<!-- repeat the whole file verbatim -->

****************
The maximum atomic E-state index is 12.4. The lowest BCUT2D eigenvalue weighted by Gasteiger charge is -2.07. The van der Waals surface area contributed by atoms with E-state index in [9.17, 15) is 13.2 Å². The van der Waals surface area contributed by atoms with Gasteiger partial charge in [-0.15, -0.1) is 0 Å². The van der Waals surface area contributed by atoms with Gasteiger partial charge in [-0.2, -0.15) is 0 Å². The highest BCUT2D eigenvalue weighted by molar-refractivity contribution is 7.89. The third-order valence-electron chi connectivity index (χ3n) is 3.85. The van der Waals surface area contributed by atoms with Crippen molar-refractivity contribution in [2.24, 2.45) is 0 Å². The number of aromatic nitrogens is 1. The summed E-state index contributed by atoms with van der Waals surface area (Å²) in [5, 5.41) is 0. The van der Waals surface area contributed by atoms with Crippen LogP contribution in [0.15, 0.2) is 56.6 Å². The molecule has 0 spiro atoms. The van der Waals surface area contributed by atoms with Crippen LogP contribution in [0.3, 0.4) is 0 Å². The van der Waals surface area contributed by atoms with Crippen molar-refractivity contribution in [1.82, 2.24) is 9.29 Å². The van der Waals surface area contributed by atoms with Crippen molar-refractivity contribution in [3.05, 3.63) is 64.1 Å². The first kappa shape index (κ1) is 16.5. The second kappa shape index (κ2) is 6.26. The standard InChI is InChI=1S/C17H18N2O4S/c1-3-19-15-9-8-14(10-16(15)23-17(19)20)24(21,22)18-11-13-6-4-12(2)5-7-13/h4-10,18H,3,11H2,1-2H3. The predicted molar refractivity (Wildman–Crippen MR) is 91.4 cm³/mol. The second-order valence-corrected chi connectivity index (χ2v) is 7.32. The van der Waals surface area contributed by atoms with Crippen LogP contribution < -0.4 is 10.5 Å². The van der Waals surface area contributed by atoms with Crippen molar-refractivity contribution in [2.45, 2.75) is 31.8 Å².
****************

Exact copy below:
The maximum atomic E-state index is 12.4. The lowest BCUT2D eigenvalue weighted by Gasteiger charge is -2.07. The van der Waals surface area contributed by atoms with E-state index in [9.17, 15) is 13.2 Å². The van der Waals surface area contributed by atoms with Gasteiger partial charge in [-0.15, -0.1) is 0 Å². The van der Waals surface area contributed by atoms with Gasteiger partial charge in [-0.2, -0.15) is 0 Å². The highest BCUT2D eigenvalue weighted by molar-refractivity contribution is 7.89. The third-order valence-electron chi connectivity index (χ3n) is 3.85. The van der Waals surface area contributed by atoms with Crippen molar-refractivity contribution in [2.24, 2.45) is 0 Å². The number of aromatic nitrogens is 1. The summed E-state index contributed by atoms with van der Waals surface area (Å²) in [5, 5.41) is 0. The van der Waals surface area contributed by atoms with Crippen LogP contribution in [0.15, 0.2) is 56.6 Å². The molecule has 0 spiro atoms. The van der Waals surface area contributed by atoms with Crippen LogP contribution in [0.3, 0.4) is 0 Å². The van der Waals surface area contributed by atoms with Crippen molar-refractivity contribution in [1.82, 2.24) is 9.29 Å². The van der Waals surface area contributed by atoms with Crippen molar-refractivity contribution in [3.05, 3.63) is 64.1 Å². The first kappa shape index (κ1) is 16.5. The second kappa shape index (κ2) is 6.26. The standard InChI is InChI=1S/C17H18N2O4S/c1-3-19-15-9-8-14(10-16(15)23-17(19)20)24(21,22)18-11-13-6-4-12(2)5-7-13/h4-10,18H,3,11H2,1-2H3. The predicted molar refractivity (Wildman–Crippen MR) is 91.4 cm³/mol. The second-order valence-corrected chi connectivity index (χ2v) is 7.32. The van der Waals surface area contributed by atoms with Crippen LogP contribution < -0.4 is 10.5 Å². The van der Waals surface area contributed by atoms with Crippen molar-refractivity contribution in [2.45, 2.75) is 31.8 Å².